So I’ve had this weird obsession with pizza lately, and I’m always craving a slice. We headed to this random pizza place that is right off of Union and 5th Ave. It was sorta creepy, I wish I had taken pictures of it. Yellowing wallpaper and really bizarre garage sale chachke displayed everywhere. And the price chart hanging overhead was one of those really old school ones where you have to put up each letter one by one, like a theater marquee. You know what I’m talking about? This one had a 7Up logo on it– remember when 7Up was huge? This place had probably been around since at least the 70s. Do the Right Thing, baby!

I got a slice with sausage piled on top, it was very satisfying– totally worth the $, just so I could go to bed knowing that my dinner weren’t those nasty california rolls.

Sidenote: Do Say Make Think were excellent live. I guess some of the musicians play with Broken Social Scene (both outta Toronto). They create a wondrous cacophony of noise that, along with the light show, made me think of what it would sound like if a spaceship landed in Brooklyn.

***

Thursday 3/29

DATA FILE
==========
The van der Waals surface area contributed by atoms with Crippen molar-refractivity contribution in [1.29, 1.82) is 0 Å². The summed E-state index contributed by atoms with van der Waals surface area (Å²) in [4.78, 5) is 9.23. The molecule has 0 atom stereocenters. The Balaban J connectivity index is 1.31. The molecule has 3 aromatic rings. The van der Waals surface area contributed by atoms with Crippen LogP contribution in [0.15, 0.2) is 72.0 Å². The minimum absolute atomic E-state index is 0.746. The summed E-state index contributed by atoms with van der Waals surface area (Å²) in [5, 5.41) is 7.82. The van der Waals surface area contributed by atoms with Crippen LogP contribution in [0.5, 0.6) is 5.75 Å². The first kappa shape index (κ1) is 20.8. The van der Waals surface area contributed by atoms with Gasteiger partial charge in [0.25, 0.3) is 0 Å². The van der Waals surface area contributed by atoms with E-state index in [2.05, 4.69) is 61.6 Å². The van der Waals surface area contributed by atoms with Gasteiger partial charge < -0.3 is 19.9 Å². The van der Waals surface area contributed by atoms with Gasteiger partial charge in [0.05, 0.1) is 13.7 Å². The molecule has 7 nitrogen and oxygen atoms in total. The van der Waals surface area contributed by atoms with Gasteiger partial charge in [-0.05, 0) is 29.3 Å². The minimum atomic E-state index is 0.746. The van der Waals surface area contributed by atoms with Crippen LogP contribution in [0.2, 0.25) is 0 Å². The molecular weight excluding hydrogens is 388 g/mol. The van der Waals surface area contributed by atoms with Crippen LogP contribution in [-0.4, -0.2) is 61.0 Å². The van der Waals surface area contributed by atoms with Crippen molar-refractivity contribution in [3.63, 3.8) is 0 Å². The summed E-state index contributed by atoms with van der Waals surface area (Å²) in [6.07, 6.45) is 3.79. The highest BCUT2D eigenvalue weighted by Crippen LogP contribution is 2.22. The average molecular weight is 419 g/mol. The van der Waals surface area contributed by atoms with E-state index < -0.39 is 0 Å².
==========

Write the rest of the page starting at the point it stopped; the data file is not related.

Total Spent: $21.25

BREAKFAST–> $1.25

Feeling groggy and heavy (it’s the bad wine), so I got a croissant on my way in.

LUNCH–> $0

Aya’s incredible Nappa-wrapped pork. what a treat!!!

DINNER–> $20

Here is where things get a little tricky for $100/2 weeks/NYC. We had made plans to go to a movie at Film Forum with work-related people a while back, so I couldn’t really back out of this, even though I fully knew what this meant: eating and drinking with them. CRAP. Finding a wallet-friendly meal is hard enough, but tagging alcohol onto the bill is guaranteed to drive the bill up. So I did my best to suggest a place that would be “affordable”, i.e. under $20 (even that was pushing it).

I always have a really difficult time finding a place to eat around Film Forum. I had heard from various message boards that Rockmeisha in the West Village served good ramen, so we met there at 8pm.

We ran into Aya and TMonkey there– I’ll let TMonkey really talk about the ramen cause he’s doing this taste test of different ramen joints in the city and will be reporting on it. But just let me say that Rockmeisha’s ramen is just another disappointment in the consistently depressing ramen scene in NYC.

Minca– bad
Momofuku– badder
Rai Rai Ken– baddest

The only place i’ll go to that is DECENT is Menkuitei in midtown (NOT the one in Cooper Square- same shop, but the ramen is not as good).

But the roasted pork at Rockmeisha was good- flavorful, just the right amount of fat, and thinly sliced- I’ll give them that. the noodles, too soft. the soup, not enough depth, despite the heaviness.

Someone, i beg you, open up a ramen shop that is at least CLOSE to the ramen in japan. PLEASE!!!

And the thing is, ramen is NOT CHEAP. this little bowl of tonkotsu ramen that I slurped in under 10 bites? $9.95!!! Dude, I could go to Great NY Noodle Town in Chinatown and get 2.5 BOWLS of their shrimp dumpling noodle soup that trumps this stuff ANY DAY. makes me mad just thinking about it.